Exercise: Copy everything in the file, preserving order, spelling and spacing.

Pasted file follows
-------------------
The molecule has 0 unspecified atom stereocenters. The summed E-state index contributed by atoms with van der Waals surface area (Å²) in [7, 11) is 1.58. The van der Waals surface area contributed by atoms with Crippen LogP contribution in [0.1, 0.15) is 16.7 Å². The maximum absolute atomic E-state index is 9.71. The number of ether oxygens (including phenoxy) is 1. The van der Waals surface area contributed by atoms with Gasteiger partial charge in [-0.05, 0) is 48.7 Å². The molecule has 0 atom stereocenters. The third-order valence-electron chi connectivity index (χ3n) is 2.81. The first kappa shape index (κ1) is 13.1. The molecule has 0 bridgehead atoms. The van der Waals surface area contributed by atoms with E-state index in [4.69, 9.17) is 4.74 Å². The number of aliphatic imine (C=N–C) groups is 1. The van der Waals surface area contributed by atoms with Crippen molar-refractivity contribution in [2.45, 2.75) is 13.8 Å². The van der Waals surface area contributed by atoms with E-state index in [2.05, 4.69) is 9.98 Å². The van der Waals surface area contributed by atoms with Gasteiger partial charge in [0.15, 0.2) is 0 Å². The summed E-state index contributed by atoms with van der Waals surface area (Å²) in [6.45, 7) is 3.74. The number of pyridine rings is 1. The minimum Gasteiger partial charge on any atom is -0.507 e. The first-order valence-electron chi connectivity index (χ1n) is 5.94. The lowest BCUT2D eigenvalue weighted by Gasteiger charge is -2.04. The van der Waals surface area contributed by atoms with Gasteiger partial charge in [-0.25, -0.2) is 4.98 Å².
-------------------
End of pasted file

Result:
The molecule has 0 unspecified atom stereocenters. The summed E-state index contributed by atoms with van der Waals surface area (Å²) in [7, 11) is 1.58. The van der Waals surface area contributed by atoms with Crippen LogP contribution in [0.1, 0.15) is 16.7 Å². The maximum absolute atomic E-state index is 9.71. The number of ether oxygens (including phenoxy) is 1. The van der Waals surface area contributed by atoms with Gasteiger partial charge in [-0.05, 0) is 48.7 Å². The molecule has 0 atom stereocenters. The third-order valence-electron chi connectivity index (χ3n) is 2.81. The first kappa shape index (κ1) is 13.1. The molecule has 0 bridgehead atoms. The van der Waals surface area contributed by atoms with E-state index in [4.69, 9.17) is 4.74 Å². The number of aliphatic imine (C=N–C) groups is 1. The van der Waals surface area contributed by atoms with Crippen molar-refractivity contribution in [2.45, 2.75) is 13.8 Å². The van der Waals surface area contributed by atoms with E-state index in [2.05, 4.69) is 9.98 Å². The van der Waals surface area contributed by atoms with Gasteiger partial charge in [0.15, 0.2) is 0 Å². The summed E-state index contributed by atoms with van der Waals surface area (Å²) in [6.45, 7) is 3.74. The number of pyridine rings is 1. The minimum Gasteiger partial charge on any atom is -0.507 e. The first-order valence-electron chi connectivity index (χ1n) is 5.94. The lowest BCUT2D eigenvalue weighted by Gasteiger charge is -2.04. The van der Waals surface area contributed by atoms with Gasteiger partial charge in [-0.25, -0.2) is 4.98 Å².